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Print 25 comment(s) - last by BigEdMan.. on Feb 26 at 4:03 AM

Licensing rates were not disclosed

Remember Nikon Corp.'s (TYO:7731) Android-powered smart cameras like the Coolpix S800c?  Well it appears that adding Google Inc.'s (GOOG) free operating system isn't going to be quite so free -- Microsoft Corp. (MSFT) has successfully shaken down the Japanese camera maker for a licensing fee.

Most of the top Android phonemakers -- including HTC Corp. (TPE:2498and Samsung Electronics Comp., Ltd. (KSC:005930) -- pay licensing fees ranging from $10 to $15 per unit to Microsoft.  Now it appears that the camera makers will be following in suit.  (Samsung presumably pays Microsoft a licensing fee on its "Galaxy" Android smartcameras).

In a press release Microsoft gloats:

The patent agreement is another example of the important role intellectual property (IP) plays in ensuring a healthy and vibrant IT ecosystem. Since Microsoft launched its IP licensing program in December 2003, the company has entered into more than 1,100 licensing agreements and continues to develop programs that make it possible for customers, partners and competitors to access its IP portfolio. The program was developed to open access to Microsoft’s significant R&D investments and its growing, broad patent and IP portfolio. Microsoft’s specific patent licensing program for Android device makers has resulted in signed license agreements with numerous companies including Samsung, LG, HTC, Acer and Barnes & Noble.


Nikon Coolpix S800c

The licensing agreement is a cautionary tale to other camera makers.  Incorporating a smartphone-like OS into your point and shoot camera may be appealing, but it won't be free -- you'll have to pay the Microsoft tax.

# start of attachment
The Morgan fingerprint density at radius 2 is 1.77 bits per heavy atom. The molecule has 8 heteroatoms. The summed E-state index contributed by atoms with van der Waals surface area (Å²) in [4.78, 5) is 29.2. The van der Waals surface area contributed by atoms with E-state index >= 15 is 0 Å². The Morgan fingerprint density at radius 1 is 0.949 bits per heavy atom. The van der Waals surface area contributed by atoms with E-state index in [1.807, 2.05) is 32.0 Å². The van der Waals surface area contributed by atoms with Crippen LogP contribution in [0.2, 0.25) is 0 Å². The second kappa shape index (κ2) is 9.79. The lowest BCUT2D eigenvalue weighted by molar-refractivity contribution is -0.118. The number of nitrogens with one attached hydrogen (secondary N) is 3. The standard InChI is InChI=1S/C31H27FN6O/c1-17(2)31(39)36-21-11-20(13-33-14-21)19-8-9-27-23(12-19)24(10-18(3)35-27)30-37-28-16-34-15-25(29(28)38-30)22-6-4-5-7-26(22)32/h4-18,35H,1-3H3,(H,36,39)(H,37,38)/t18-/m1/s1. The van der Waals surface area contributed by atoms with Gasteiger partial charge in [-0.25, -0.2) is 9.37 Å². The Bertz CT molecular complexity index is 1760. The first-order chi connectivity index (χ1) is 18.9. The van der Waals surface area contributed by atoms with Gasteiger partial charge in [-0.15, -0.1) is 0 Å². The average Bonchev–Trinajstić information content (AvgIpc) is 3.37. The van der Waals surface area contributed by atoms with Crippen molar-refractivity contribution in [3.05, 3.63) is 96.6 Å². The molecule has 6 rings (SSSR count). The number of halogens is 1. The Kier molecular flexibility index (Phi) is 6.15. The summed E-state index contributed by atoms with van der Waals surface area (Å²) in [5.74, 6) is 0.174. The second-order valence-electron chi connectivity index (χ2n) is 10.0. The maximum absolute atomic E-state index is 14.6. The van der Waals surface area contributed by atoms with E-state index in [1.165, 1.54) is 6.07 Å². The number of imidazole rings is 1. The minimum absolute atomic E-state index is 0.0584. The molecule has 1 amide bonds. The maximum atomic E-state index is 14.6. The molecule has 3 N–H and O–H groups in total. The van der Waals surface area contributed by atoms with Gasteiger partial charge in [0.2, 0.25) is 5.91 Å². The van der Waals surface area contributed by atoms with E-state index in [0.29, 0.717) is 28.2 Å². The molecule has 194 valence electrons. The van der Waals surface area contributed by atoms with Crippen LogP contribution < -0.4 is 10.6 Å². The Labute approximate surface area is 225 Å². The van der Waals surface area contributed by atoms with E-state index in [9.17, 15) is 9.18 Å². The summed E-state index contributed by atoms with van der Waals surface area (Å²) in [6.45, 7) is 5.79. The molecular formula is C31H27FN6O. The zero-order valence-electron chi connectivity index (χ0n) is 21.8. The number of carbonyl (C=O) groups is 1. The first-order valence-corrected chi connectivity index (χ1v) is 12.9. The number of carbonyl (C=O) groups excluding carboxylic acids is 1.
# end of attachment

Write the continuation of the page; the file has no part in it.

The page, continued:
Source: Microsoft



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RE: Doing it Right
By JPForums on 2/25/2013 10:39:48 AM , Rating: 3
quote:
Not true, Apple licenses to many companies, Microsoft and HTC being two of them. Samsung refused to pay license fees to Apple, that's why it ended up going to court.
This makes you wonder how high the required fee must have been or how absurd the patent must have been if the same Samsung is willing to pay $10-$15 per android handset to Microsoft. While I don't particularly care for patent trolling in general, I have to assume at this point that either Microsoft's either terms are significantly more reasonable or their patents are significantly less disputable than Apple's. Otherwise, Microsoft would be contested as much as Apple is.


RE: Doing it Right
By Strunf on 2/25/2013 12:09:50 PM , Rating: 2
Apple probably works on a per costumer basis, since Samsung is the nr°1 phone maker they probably set the price as high as possible just to make it not worthy for Samsung, had HTC be the nr 1 phone maker they would probably get the same treatment Samsung got, people really shouldn't see the Apple-HTC as an act of goodwill, it's a ploy to make HTC a better competitor against Samsung, as in the enemy of my enemy is my friend... The MS case is a whole different story, no one really knows how many patents MS has on the user interface, protocols and others... Apple doesn't want to know it either, this Android Tax is due to this too, for a manufacturer is probably cheaper to pay this Android tax than face MS in a court.


RE: Doing it Right
By BigEdMan on 2/26/2013 4:03:27 AM , Rating: 2
Strunf "...for a manufacturer is probably cheaper to pay this Android tax than face MS in a court."
No, it's cheaper to pay this Android tax than face MS & Apple in court!
The MS/crApple cross licensing agreement buys you a lot of protection for many of crApple's similar patents.

IMHO we need a Really Big crApple / Google patent war.


"It's okay. The scenarios aren't that clear. But it's good looking. [Steve Jobs] does good design, and [the iPad] is absolutely a good example of that." -- Bill Gates on the Apple iPad














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